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TED events highlight kids, ideas
[February 11, 2013]

TED events highlight kids, ideas

TED, Feb 11, 2013 (The Charlotte Observer - McClatchy-Tribune Information Services via COMTEX) -- the nonprofit aimed at "ideas worth spreading," focusing on technology, entertainment and design -- will highlight, and just did, kids achieving and thought-provoking programs in Charlotte.

Jan. 30, Omni Montessori School students produced the first TEDx youth event in Charlotte (the x means it's independently organized, but licensed by TED), with 10 speakers, and the theme "Shadow of Now; Light of the Future." Interactivity was prized; audience members could enter a video booth to record a response to what they heard, a computer station let them reply online, and there were "graffiti," walls, on which they could write thoughts.

Among the speakers, reports event organizer Nic Finelli, were: Christopher Mogul, a ninth-grader who mulled whether the universe is infinite (and his talk led to a roomwide discussion of wormholes during a break).

Dani Halbing, in eighth grade, who presented his self-sustaining aquaponics system, using alternative energy.

Sarah Kate Baudhuin, in seventh grade, who relayed her story of service learning, including meeting a man from Burma who had provided meals to the hungry in his own country, only to find himself, after fleeing violence there, waiting in line for food here, where Sarah Kate was working.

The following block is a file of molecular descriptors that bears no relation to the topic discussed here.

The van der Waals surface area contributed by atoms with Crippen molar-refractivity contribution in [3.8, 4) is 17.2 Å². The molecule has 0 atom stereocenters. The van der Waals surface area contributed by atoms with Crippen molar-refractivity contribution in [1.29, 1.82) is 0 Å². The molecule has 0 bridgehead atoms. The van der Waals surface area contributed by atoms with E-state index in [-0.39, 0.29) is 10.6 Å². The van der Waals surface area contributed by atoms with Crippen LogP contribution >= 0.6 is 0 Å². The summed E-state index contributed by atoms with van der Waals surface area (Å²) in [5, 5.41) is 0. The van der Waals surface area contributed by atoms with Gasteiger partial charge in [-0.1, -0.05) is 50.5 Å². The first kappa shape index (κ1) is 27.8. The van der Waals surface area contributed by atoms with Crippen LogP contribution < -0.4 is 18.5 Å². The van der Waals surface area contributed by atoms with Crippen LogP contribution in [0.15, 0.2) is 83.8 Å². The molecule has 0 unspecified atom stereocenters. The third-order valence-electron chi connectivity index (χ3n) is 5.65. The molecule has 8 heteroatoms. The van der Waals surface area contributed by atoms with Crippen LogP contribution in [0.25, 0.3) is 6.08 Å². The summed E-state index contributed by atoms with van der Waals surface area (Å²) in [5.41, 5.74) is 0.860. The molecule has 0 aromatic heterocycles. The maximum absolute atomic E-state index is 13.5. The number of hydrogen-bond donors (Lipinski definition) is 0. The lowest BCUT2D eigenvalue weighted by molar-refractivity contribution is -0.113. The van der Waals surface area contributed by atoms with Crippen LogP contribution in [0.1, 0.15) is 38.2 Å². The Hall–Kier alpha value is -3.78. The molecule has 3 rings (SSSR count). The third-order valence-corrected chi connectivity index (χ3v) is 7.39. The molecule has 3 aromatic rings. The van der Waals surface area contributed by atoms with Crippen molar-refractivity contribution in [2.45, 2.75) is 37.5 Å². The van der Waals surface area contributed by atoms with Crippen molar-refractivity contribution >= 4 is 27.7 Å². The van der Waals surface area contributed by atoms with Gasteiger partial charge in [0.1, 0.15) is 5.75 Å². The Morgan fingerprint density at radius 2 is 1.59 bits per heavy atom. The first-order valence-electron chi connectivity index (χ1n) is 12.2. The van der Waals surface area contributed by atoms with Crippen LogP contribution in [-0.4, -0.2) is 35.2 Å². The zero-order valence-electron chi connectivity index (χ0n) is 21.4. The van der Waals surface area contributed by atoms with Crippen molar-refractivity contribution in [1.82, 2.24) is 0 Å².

Want to hear more Details and photos (with videos to come) are at

Coming up This Thursday will see Charlotte's second TEDxCharlotteED (the ED is for education).

Among the speakers at the event, 1-5 p.m. at the N.C. Music Factory, will be students: Charlotte Latin's 10-member, all-female, seventh-grade engineering class. The girls are the first class in the United States to use credit-card-sized, open-source computers called Raspberry Pi, says adviser Tom Dubick. The inexpensive computers, making an educational splash in Britain, come loaded with computer programming languages. The girls are already programming (one's made a backpack with turn signals, another a security system that lets her know if her sister enters her room), and aim to learn physical and embedded computing, which includes robotics.

Other scheduled speakers include Garinger English teacher Deborah Brown, whose students are learning through a pen pal project that she says goes beyond teaching academic skills.

Co-organizer Michael Realon, career and community development coordinator at Charlotte-Mecklenburg's Olympic High, calls the event "a platform for connecting those people who are committed in helping to dramatically advance local education -- the 'change agents,' innovators and provocateurs." Interested in attending Registration is $25; Walk-ins will also be welcome, said co-chair Lexee Zutz.

___ (c)2013 The Charlotte Observer (Charlotte, N.C.) Visit The Charlotte Observer (Charlotte, N.C.) at Distributed by MCT Information Services

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